Aquarium tank fish death is one of the common challenges faced by aquarists. There are number of factors that could be responsible for the deaths experienced. These are outlined briefly below:
- The aquarist selection of fish.
- The removal and packing of the fish from the pet shop
- Transport time and period and the handling of the fish in transit
- Quarantine procedure.
- Adjustment and adaptation into the new community or environment by the new fish.
When buying fish from the pet shop always spend some time at the place to inquire about the life history and habits of the new purchase. You can then make a selection from collection of the same species. Never buy the last specimen in reserve at any shop because if it had been a good specimen, you would not have met it there in the first instance.
Always form the habit of making your fish purchase during the cool periods of the day, preferably before 12 noon or after 4.30pm.
These are the only periods I can guarantee for fish comfort. This restriction is borne out of my observation that most pet shops and aquarists alike do not seem to care about insulation of the fish against temperature fluctuations after gassing them in a polythene.
When making your fish selection from the pet shop be sure the attendant has the expertise to pick fish out from a selection. This you can know through the swiftness with which your choice fish is removed out of the selection.
Reject a fish that has been chased around, gasping for breath... It is week already! Chances are that it gives up with the further stress that accompanies the transportation of the fish.
Make sure that your new purchase is quarantined. That's a single factor that affects fish survival as pets.
Another thing to watch out for in a newly installed tank is the quantity of food: very little of this should be given during the fist three weeks. Mind you! I am not suggesting that you should not give them food at all, because without food, no bacterial flora forms. The food supply to the bacteria should be increased only very gradually.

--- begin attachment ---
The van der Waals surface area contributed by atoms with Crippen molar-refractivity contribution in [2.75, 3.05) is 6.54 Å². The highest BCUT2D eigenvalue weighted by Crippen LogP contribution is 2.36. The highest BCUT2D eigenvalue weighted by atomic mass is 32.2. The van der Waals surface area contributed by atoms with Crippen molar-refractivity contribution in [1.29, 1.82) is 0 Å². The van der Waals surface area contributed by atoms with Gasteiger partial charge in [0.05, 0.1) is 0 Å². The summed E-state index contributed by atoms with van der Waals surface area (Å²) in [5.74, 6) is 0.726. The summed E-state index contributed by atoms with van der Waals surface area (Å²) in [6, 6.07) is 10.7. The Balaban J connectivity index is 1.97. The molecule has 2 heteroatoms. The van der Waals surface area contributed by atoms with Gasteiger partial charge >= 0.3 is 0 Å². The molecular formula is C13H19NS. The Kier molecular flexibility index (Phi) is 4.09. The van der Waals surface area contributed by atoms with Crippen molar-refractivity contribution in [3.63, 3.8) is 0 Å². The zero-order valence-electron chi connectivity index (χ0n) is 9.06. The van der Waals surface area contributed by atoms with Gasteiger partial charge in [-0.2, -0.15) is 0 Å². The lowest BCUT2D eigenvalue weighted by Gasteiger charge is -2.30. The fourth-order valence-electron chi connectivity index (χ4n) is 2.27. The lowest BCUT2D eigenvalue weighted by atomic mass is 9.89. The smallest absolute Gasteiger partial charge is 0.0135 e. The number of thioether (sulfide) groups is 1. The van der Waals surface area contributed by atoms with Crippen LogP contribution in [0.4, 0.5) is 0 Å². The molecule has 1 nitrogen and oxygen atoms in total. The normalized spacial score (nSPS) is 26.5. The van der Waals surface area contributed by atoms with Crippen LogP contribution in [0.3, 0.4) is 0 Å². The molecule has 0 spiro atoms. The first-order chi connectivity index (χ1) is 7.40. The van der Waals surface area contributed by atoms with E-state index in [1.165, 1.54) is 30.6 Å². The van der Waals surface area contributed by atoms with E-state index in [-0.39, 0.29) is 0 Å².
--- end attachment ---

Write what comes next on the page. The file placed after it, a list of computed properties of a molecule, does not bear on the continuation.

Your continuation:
Fish keepers with old functional aquariums should avoid general cleaning that is washing of sand/gravel, scrubbing of tank wall and complete water changes so as not to disturb the bacterial flora.
When you have to service, it should just be the removal of the mulm and dead leaves sufficient to ensure adequate flow through the filter and no more. The bad habit of replacing the entire filter material or the soiled part with fresh materials is detrimental to fish life. Most bacterial live in the sludge at the bottom of the tank, so don't throw them away.
Many pet shops that operate a house-to-house maintenance routine on aquariums are used to the habit of complete overhaul which invariably lead to fish death. I have met many people who have said, "I used to service my tank myself. On close scrutiny I discovered that he indulge in the unforgivable habit of washing the aquarium with detergents!
In real life situation, no one can attest to having experienced a complete overhaul of a river bed. The only thing that happens during heavy rains or flood is the partial/complete change of the water body. The bed, sand and gravel components get cleaned but not overhauled.
This is nature's method of 'servicing' the fish's natural environment. So why don't we all adopt nature's method. Professional aquatic pet dealerís service aquariums in the same way, and to the committed aquarist, I will advice you to do this yourself!
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